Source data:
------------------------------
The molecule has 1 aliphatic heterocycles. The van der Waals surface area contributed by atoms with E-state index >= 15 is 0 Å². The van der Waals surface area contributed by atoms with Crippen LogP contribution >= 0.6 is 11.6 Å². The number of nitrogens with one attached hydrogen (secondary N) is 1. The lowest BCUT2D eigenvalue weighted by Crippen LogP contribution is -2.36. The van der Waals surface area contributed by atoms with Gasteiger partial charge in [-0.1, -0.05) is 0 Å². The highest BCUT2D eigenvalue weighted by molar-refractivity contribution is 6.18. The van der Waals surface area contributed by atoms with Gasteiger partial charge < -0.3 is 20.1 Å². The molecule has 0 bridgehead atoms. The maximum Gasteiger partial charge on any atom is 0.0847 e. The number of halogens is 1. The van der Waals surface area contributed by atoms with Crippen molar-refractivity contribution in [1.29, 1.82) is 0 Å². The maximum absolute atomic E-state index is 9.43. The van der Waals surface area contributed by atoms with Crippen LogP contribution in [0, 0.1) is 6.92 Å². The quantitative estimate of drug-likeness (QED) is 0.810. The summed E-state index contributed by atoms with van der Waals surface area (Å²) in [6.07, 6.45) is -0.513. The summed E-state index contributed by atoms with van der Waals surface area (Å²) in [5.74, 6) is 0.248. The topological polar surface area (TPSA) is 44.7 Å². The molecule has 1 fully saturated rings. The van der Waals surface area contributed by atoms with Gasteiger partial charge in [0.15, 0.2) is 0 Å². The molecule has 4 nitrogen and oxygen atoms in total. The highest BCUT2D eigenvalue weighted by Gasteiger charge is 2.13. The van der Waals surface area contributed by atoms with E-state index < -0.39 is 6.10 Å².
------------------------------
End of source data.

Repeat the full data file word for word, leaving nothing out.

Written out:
The molecule has 1 aliphatic heterocycles. The van der Waals surface area contributed by atoms with E-state index >= 15 is 0 Å². The van der Waals surface area contributed by atoms with Crippen LogP contribution >= 0.6 is 11.6 Å². The number of nitrogens with one attached hydrogen (secondary N) is 1. The lowest BCUT2D eigenvalue weighted by Crippen LogP contribution is -2.36. The van der Waals surface area contributed by atoms with Gasteiger partial charge in [-0.1, -0.05) is 0 Å². The highest BCUT2D eigenvalue weighted by molar-refractivity contribution is 6.18. The van der Waals surface area contributed by atoms with Gasteiger partial charge < -0.3 is 20.1 Å². The molecule has 0 bridgehead atoms. The maximum Gasteiger partial charge on any atom is 0.0847 e. The number of halogens is 1. The van der Waals surface area contributed by atoms with Crippen molar-refractivity contribution in [1.29, 1.82) is 0 Å². The maximum absolute atomic E-state index is 9.43. The van der Waals surface area contributed by atoms with Crippen LogP contribution in [0, 0.1) is 6.92 Å². The quantitative estimate of drug-likeness (QED) is 0.810. The summed E-state index contributed by atoms with van der Waals surface area (Å²) in [6.07, 6.45) is -0.513. The summed E-state index contributed by atoms with van der Waals surface area (Å²) in [5.74, 6) is 0.248. The topological polar surface area (TPSA) is 44.7 Å². The molecule has 1 fully saturated rings. The van der Waals surface area contributed by atoms with Gasteiger partial charge in [0.15, 0.2) is 0 Å². The molecule has 4 nitrogen and oxygen atoms in total. The highest BCUT2D eigenvalue weighted by Gasteiger charge is 2.13. The van der Waals surface area contributed by atoms with E-state index < -0.39 is 6.10 Å².